The Daily Southerner, Tarboro, NC

August 21, 2013

DA: Evidence, not race, determined charges in jogger's slaying


CNHI News Service

DUNCAN, Okla. — District Attorney Jason Hicks said Wednesday the racial ethnicity of three teenagers arrested for the random shooting death of college baseball player Christopher Lane of Melbourne, Australia, had nothing to do with the criminal charges brought against them.

Hicks responded to a reporter's question about the comment by the sister of James Edwards, 15,  a black defendant, that prosecutors appeared to give preferential treatment to Michael Dewayne Jones, 17, a white defendant.

Rachel Padilla, who is black, said law enforcement officials were prejudiced against her brother and the third defendant, Chancey Allen Luna, because they are youths of color and were charged with first-degree murder while Jones was charged with the lesser crime of being an accessory to murder after the fact and use of a motor vehicle in the discharge of a weapon.

"I don't feel it is fair," said Padilla.

Prosecutors said all three youths were responsible for the random drive-by shooting of Lane last week while he was jogging along a road on the north side of town. They said the teens were bored and decided to kill sombody for fun.

At Tuesday's initial court hearing on the case they said Luna, riding in the back seat of Jones' car, fired the single shot from a .22-caliber pistol that killed Lane. Edwards rode in the front passenger's seat and Jones drove the ambush car, they said.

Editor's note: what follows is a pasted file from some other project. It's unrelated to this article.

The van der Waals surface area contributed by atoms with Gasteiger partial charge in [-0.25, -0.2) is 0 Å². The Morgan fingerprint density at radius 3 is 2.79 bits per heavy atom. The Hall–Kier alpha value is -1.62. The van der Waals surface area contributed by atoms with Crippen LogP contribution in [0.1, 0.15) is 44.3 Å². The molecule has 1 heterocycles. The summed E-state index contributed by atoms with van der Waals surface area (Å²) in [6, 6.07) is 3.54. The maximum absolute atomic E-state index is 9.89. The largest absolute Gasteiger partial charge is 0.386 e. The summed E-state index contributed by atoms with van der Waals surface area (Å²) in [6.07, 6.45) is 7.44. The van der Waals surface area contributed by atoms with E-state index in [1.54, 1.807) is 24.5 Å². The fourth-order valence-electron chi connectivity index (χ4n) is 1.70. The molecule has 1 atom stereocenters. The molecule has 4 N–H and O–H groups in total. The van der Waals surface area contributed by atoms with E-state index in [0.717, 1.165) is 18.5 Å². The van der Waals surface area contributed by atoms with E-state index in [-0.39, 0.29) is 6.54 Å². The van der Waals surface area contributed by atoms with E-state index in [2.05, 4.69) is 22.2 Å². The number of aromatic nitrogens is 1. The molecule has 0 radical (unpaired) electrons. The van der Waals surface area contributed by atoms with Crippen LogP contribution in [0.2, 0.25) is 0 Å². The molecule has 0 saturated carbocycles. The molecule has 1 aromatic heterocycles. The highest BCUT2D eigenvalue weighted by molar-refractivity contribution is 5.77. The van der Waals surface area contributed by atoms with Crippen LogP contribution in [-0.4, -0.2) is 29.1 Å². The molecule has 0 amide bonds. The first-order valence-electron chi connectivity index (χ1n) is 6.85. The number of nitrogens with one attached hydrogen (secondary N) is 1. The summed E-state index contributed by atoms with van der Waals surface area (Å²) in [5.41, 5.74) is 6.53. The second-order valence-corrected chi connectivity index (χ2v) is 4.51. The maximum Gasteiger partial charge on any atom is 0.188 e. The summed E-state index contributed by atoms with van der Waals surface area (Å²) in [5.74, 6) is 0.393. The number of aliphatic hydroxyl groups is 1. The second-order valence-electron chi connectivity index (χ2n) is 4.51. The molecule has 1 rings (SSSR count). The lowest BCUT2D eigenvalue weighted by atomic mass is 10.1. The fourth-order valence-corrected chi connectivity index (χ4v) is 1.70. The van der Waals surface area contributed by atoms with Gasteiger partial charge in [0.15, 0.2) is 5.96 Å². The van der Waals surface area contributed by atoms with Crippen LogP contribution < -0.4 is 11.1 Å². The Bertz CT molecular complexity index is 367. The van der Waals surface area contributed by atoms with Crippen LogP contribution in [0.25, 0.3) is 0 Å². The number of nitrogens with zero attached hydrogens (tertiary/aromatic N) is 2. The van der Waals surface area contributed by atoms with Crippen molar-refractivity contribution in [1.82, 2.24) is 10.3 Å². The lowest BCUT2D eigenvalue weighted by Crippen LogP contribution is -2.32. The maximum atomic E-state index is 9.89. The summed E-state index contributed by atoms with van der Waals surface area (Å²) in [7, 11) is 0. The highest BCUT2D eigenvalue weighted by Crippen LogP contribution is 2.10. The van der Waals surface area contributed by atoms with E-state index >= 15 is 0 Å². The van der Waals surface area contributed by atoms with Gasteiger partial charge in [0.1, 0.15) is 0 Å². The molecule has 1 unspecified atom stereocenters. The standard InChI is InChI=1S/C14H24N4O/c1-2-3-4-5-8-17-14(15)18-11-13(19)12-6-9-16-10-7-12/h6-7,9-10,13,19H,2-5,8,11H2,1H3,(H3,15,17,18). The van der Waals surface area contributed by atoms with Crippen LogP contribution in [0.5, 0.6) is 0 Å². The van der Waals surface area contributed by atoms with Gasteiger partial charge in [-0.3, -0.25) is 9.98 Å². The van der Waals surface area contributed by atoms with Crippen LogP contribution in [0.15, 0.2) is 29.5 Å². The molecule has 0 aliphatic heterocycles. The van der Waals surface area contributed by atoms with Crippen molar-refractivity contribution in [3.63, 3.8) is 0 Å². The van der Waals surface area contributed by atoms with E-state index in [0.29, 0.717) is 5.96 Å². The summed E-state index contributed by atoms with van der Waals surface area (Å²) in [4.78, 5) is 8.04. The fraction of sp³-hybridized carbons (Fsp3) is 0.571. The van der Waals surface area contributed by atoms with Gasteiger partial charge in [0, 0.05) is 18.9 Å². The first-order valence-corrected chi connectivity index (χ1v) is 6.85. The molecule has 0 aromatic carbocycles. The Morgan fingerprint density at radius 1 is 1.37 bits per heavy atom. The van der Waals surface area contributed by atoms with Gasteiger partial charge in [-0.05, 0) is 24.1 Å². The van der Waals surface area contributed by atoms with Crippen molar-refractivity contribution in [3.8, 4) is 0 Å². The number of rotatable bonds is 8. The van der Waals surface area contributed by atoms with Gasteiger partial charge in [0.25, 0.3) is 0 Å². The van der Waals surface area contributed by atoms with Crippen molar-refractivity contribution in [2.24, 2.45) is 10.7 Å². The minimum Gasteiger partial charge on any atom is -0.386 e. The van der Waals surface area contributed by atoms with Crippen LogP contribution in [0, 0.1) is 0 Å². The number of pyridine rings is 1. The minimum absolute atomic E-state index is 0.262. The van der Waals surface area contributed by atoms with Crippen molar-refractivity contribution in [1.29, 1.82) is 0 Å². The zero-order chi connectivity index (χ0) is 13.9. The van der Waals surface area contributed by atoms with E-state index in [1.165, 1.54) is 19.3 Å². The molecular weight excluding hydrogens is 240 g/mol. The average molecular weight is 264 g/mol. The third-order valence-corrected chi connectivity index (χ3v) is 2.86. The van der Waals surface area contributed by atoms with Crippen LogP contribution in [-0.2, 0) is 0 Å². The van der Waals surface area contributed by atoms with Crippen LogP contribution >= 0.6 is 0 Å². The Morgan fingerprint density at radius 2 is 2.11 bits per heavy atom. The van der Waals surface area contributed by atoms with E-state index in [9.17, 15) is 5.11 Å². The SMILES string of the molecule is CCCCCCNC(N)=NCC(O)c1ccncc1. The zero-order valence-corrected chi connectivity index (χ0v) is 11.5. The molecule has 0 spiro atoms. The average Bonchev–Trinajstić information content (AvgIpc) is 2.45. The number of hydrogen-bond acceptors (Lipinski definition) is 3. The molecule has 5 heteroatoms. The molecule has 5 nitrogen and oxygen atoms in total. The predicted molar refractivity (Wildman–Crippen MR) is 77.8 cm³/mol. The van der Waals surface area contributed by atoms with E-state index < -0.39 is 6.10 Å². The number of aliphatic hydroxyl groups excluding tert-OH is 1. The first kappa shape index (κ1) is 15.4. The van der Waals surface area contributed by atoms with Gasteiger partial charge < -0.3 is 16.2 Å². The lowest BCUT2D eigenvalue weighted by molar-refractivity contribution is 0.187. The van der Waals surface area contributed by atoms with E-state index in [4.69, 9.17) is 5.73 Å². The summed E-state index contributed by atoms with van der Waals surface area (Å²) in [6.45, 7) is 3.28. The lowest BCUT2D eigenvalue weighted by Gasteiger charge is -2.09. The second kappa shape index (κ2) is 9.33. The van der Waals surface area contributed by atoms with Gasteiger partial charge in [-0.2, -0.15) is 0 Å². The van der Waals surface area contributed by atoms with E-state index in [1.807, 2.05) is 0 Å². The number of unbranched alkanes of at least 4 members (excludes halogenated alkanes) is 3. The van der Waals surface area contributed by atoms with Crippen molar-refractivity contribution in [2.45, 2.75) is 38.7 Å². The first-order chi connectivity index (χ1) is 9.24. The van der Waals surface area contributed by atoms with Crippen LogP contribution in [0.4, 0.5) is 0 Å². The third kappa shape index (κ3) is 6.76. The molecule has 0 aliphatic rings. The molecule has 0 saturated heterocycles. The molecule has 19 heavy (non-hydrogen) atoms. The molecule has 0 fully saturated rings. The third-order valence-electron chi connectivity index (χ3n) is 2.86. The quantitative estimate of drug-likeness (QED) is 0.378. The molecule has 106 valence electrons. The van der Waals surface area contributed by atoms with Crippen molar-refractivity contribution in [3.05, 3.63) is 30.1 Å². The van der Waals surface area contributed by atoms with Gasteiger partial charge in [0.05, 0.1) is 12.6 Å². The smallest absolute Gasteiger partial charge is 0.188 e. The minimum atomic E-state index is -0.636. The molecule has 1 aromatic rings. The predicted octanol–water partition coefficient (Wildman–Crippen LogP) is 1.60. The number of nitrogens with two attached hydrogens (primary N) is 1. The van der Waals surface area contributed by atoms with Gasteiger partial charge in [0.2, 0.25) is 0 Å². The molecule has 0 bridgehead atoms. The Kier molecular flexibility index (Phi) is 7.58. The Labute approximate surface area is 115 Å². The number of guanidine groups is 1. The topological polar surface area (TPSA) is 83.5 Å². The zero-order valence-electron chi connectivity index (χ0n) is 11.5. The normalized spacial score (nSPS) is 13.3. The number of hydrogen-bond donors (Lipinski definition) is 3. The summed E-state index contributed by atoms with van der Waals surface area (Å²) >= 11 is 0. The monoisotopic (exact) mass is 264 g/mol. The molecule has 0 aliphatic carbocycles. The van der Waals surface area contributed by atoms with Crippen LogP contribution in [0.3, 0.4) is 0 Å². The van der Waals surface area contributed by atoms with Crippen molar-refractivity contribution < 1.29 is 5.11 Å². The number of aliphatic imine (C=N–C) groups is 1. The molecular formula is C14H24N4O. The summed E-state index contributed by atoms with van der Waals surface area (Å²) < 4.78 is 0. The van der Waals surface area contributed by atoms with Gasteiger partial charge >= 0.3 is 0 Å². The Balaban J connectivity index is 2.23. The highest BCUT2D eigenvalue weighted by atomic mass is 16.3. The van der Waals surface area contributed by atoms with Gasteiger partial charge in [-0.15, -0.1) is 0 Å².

"All I am going to say on that question (of race) is we have cleared the cases the way the evidence has been laid out in front of us," said Hicks.

Police Chief Danny Ford told reporters the day after the trio's arrest that Jones was the only one who cooperated with investigators, raising speculation that prosecutors may have made a deal with him to testify against the other youths.

The two teenagers charged with first-degree murder could get life without parole if convicted. Jones could also get a life prison term, but he would be eligible for parole in 45 years, under Oklahoma law.

Sheriff Wayne McKinney said the teenagers are being held in cells isolated from each other at the Stephens County Jail. He said this protocol was for security reasons and to prevent them from collaborating with each other.

Hicks said he has not yet decided if the youths will be tried separately or together. He said details were being worked out for them to be represented by public defenders if they cannot afford their own lawyers. Not guilty pleas were entered for all three at their initial court appearance.

Details for this story were provided by the Duncan, Okla., Banner.